Pre-frailty and Rehospitalization in Cardiac Surgery

Start date: November 1, 2017
Study type: Observational

Background: It has been demonstrated that pre-frailty has more adverse outcomes after cardiac surgery, however, data on prognosis and long-term evolution in pre-frailty patients after cardiac surgery without postoperative complications are still scarce. Design: To evaluate the impact of pre-frailty on functional survival in patients after cardiac surgery without complications.

NCT ID: NCT03948165 Completed - Clinical trials for Coronary Artery Disease

Distal Transradial Access for Coronary Angiography and Percutaneous Coronary Intervention.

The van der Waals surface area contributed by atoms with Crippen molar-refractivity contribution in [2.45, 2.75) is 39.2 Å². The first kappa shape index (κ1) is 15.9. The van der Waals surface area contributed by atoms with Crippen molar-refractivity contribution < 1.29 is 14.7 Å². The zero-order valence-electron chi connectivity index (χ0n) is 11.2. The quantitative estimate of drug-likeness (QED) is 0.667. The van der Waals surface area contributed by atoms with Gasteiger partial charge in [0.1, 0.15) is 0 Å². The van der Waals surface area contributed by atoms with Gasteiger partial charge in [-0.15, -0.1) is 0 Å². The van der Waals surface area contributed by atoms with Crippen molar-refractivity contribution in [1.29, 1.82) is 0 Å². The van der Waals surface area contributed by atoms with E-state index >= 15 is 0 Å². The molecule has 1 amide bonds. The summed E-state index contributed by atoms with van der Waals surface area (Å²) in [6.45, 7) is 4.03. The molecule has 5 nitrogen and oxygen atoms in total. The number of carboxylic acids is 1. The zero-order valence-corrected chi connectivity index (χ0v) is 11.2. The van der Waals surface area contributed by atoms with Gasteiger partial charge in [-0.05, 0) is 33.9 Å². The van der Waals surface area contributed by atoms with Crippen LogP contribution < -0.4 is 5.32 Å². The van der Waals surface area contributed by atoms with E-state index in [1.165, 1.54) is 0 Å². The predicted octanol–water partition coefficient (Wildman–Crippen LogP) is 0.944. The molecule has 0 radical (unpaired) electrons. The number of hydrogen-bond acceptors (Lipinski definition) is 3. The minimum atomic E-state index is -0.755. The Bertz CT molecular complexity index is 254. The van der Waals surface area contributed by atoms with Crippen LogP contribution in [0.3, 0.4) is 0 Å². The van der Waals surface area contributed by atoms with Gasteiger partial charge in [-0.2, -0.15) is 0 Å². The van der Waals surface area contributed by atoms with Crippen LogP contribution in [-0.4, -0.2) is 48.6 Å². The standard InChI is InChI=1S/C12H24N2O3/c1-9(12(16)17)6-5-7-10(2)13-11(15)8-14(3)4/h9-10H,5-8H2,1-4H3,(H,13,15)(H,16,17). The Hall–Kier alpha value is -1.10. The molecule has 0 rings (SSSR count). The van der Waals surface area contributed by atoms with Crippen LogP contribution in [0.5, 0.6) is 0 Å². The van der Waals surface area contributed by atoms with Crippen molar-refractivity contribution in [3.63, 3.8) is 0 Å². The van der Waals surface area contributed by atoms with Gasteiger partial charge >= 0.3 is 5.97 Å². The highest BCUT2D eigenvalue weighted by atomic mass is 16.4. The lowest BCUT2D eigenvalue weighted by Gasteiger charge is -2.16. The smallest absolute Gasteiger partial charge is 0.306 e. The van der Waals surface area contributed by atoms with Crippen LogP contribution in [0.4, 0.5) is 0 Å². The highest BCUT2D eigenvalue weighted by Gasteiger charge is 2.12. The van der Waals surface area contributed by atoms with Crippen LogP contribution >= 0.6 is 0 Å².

Start date: November 30, 2017
Study type: Observational [Patient Registry]

Introduction: The distal radial technique which consists of canalizing the radial artery through the anatomical snuffbox has recently emerged as an alternative arterial intervention for diagnostic and therapeutic coronary catheterization. Aims: To evaluate the feasibility and safety of the distal transradial approach (dTRA) as a default route for coronary angiography (CAG) and percutaneous coronary intervention (PCI).